Here are a few habits that might be making you lonely.
Do you have trouble making and keeping friends? Almost everyone gets lonely once in a while. Even the most social people you know get lonely, even if they don’t wear it on their sleeves.
That being said, one of the main causes of loneliness can actually be envy. We sometimes observe the social lifestyles of other people and crave for their close group of friends.
We may start to believe that something is wrong with us because we’ve had the same friends for years and are unable to make new ones. Perhaps you’ve even moved to a new area and are having an especially hard time to meeting people.
Of course, there are plenty of quick tips and advice for putting yourself into situations that can help you win friends. But unless you’re aware of the following habits, these social tips might not do you much good.
Each habit is sequential, and you may be guilty of one, two or even three of these. Know that just one of these habits can be a major obstacle in your way of overcoming loneliness.
1. You have trouble meeting people.
In this case, you have a difficult time with the initial contact you have with new people. It may be due to inexperience you have with social situations, confidence or not knowing what to say during small talk.
Practice can be a great remedy for this kind of habit. Try talking with a family member and sparking simple and comfortable conversations. You may then find it easier to carry a conversation with someone who is as unsure of you as you are of them.
2. You have trouble befriending people.
Perhaps you are fine with the small talk, but you’re not sure how to make the next step into friendship. While you’re casual acquaintances, it may be hard for you to make an impression that will spark some chemistry.
A root cause of this is Social Phobia (which can also be related to the initial greeting). Social Phobia is not shyness or being too quiet. It’s when you have an unfounded fear that the people around you don’t like you. It’s an air of negative uncertainty that might be preventing you from building friendships.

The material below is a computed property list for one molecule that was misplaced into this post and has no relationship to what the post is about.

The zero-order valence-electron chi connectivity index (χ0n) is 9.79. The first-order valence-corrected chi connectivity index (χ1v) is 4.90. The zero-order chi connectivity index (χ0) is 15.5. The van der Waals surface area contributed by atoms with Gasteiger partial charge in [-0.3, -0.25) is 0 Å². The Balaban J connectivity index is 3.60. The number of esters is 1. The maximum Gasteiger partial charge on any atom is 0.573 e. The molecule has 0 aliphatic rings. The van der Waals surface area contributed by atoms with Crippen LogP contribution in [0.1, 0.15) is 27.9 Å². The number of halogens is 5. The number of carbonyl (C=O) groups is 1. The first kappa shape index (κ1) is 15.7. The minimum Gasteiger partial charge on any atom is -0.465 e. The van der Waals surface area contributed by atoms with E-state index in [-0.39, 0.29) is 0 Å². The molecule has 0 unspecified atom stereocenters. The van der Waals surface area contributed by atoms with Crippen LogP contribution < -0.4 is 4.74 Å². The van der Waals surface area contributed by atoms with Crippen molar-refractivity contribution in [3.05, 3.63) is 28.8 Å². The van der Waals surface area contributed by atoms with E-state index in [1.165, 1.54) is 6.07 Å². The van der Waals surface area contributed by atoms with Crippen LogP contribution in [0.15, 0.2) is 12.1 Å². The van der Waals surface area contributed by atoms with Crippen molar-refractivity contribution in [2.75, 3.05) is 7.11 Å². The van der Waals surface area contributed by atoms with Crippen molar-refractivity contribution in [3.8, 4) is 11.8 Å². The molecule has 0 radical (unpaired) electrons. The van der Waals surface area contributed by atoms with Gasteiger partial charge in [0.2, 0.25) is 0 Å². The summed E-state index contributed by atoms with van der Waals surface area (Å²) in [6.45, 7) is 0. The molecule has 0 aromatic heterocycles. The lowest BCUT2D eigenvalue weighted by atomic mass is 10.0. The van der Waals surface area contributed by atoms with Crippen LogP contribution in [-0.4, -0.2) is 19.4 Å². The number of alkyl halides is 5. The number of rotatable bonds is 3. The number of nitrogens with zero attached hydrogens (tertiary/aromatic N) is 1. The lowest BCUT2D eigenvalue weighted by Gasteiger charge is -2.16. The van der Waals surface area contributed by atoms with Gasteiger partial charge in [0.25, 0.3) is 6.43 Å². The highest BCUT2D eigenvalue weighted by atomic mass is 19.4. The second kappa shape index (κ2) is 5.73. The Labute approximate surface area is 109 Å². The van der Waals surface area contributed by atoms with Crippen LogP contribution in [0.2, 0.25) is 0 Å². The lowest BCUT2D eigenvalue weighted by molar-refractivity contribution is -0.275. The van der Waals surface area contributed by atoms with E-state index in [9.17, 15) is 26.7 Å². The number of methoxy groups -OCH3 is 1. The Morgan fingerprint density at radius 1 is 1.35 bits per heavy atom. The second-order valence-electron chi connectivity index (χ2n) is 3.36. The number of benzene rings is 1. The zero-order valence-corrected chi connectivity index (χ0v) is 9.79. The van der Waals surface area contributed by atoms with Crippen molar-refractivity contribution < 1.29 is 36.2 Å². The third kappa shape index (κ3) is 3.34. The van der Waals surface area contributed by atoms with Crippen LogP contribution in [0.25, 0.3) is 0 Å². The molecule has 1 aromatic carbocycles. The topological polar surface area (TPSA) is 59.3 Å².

The remedy for this may not be as simple. You may have the willpower to overcome this by yourself, but this can also be a symptom of a deep social anxiety or depression. If you believe that this is something you seriously deal with, you may want to seek the counsel of a licensed professional who can further help you.
3. You have trouble maintaining friends.
This is one of the most common habits that I see in my own experiences, and you may too. It can be very difficult for us to have expectations that match those of the people we’ve just met or have known for years.
As we grow older, we gain new responsibilities and burdens that alter our social lives. It can be extremely difficult for us to have time for our friends who aren’t going through the same things as us, even though we want to maintain the friendship.
Additionally, you may have a habit of expecting too much from someone who is a close friend. This can happen when you start relying on them for constant companionship or doing things for you that make them uncomfortable or overwhelmed.
Manage your expectations and use discernment for these situations. The trust you earn with friends both new and old is delicate and easy to lose. Use empathy to determine the health of your friendships and how you can keep them strong.